Okay, that’s enough of CDNs for a while. Let’s change gears and talk about CCN and related information-centric networking architectures such as Named Data Networking (NDN). In contrast to today’s IP-based networks, content, rather than hosts or addresses, is named and transferred throughout the network. For example, the example Netflix movie above might have the same name, /www.netflix.com/WiPlayer?movieid=123. To retrieve this content, a consumer would issue a request, or an interest, for the desired content that carries its name. The network would then route this request to the producer or any entity that can “satisfy” the interest with the expected content object. Since content is identified by name, not by location, this means that it can be opportunistically cached anywhere at the network. In fact, in CCN, routers are expected to have caches to store content so that they may satisfy future interests with their cached content instead of forwarding it upstream. To route interests, routers use what’s called a Forwarding Information Base (FIB), which is just a routing table that maps names to interfaces. This routing table is populated using standard routing protocols, or they can be configured manually. Upon receiving an interest, a router first checks to see if the content is contained in the cache – by looking for a match with the same name – and, if not, it looks up the next hop using longest-prefix matching on the name in the FIB. The astute reader might observe that this might mean that multiple interests for the same missing content are forwarded by a single router in a short time window, thereby leading upstream congestion in the network. To remove this problem, all routers contains a Pending Interest Table (PIT), which is a table that stores (a) the names of outstanding (pending) interests that have been forwarded but not yet satisfied, (b), the interfaces upon which interests for this content were received at the router, and (c) some additional metadata. The metadata is not important for this discussion, but I encourage more interested readers to read this paper for more details.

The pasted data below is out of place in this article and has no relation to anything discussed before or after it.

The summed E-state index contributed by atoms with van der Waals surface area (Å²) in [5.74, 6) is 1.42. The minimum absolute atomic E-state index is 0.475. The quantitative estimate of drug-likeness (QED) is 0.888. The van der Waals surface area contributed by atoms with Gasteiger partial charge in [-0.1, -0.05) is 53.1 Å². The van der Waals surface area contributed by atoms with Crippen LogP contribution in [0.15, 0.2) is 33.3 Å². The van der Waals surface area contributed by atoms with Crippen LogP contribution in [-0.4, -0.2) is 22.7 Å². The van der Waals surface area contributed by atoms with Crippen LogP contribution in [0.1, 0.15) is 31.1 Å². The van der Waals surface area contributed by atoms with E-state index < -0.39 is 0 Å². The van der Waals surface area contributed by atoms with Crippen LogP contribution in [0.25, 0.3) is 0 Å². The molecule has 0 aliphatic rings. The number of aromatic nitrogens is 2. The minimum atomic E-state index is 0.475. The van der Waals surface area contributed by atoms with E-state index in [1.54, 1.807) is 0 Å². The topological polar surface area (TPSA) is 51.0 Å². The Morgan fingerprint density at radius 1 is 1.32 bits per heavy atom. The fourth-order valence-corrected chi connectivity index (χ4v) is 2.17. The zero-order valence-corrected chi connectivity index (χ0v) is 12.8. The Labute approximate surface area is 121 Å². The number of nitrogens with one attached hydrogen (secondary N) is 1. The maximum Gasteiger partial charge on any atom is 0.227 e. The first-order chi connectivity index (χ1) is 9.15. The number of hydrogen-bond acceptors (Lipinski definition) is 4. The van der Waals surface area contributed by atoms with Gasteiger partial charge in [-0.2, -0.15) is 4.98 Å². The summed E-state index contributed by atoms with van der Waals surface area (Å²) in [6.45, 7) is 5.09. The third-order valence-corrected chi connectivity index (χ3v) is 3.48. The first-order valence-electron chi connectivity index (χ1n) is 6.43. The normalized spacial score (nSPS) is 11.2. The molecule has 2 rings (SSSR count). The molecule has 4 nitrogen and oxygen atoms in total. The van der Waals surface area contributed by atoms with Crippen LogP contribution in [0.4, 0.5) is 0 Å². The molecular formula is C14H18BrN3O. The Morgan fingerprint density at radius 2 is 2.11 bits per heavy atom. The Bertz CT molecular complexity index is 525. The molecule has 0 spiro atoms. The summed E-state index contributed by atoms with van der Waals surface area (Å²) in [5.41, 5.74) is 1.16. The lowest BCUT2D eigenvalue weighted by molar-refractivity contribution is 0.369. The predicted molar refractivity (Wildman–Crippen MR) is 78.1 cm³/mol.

Okay, so the general idea is to name content, move it around the network upon request from consumers, and opportunistically cache it where needed. Simple enough. The following images illustrate this type of communication model.

Step 1 Step 2 Step 3 Step 4

CCN’s name-based retrieval process means that content is no longer accessed in a client-to-server fashion. Content may be served from any router’s cache. Consequently, it’s important that each consumer is able to verify the authenticity of the content it receives. To do this, all content is signed (there are exceptions, but they’re not important here) by its producer. This enables consumers to verify the signature before actually using the content. I’ll skip over the details of fetching, verifying, and actually trusting the public keys used to perform this signature verification. For now, it’s just important to know that there exists a standard mechanism by which content authenticity can be ascertained, and it doesn’t require online interaction with the producer. Also, since content is no longer delivered in a client-to-server channel, standard techniques for securing sensitive content do not apply (in a straightforward fashion). Rather, a more natural way to protect content is to simply encrypt it, and then then distribute the keys in an offline or secure fashion. This is exactly what we discussed with Microsoft PlayReady. In fact, there are numerous research papers exploring application and infrastructure support for this type of encryption.

We now have a sufficiently complete description for both CDNs and CCN. So, what’s the difference? Of course, both CDN networks and CCN cache content, and that’s the primary benefit of CCN, right? Wrong. There is significantly more to CCN than meets the eye, and much more than modern CDNs provide. For brevity, I’ll simply enumerate them below.

  • Active and intelligent forwarding strategies for routers.
  • Publisher mobility is easily supported via CCN routing protocols.
  • Congestion control can be enforced within the network.
  • The existing (and problematic) IP stack and accompanying can be completely replaced with a new set of layers.
  • Existing APIs can be completely reworked to focus on content, not on addresses.
  • Content security is not tied to the channel, but to the content itself.

Put simply, CCN provides “native” CDN support for completely opportunistically caching, i.e., content popularity does not have to be predicted beforehand, all while providing the benefits above that are not provided by IP-based CDNs.

I hope this helps others who ask themselves the same question.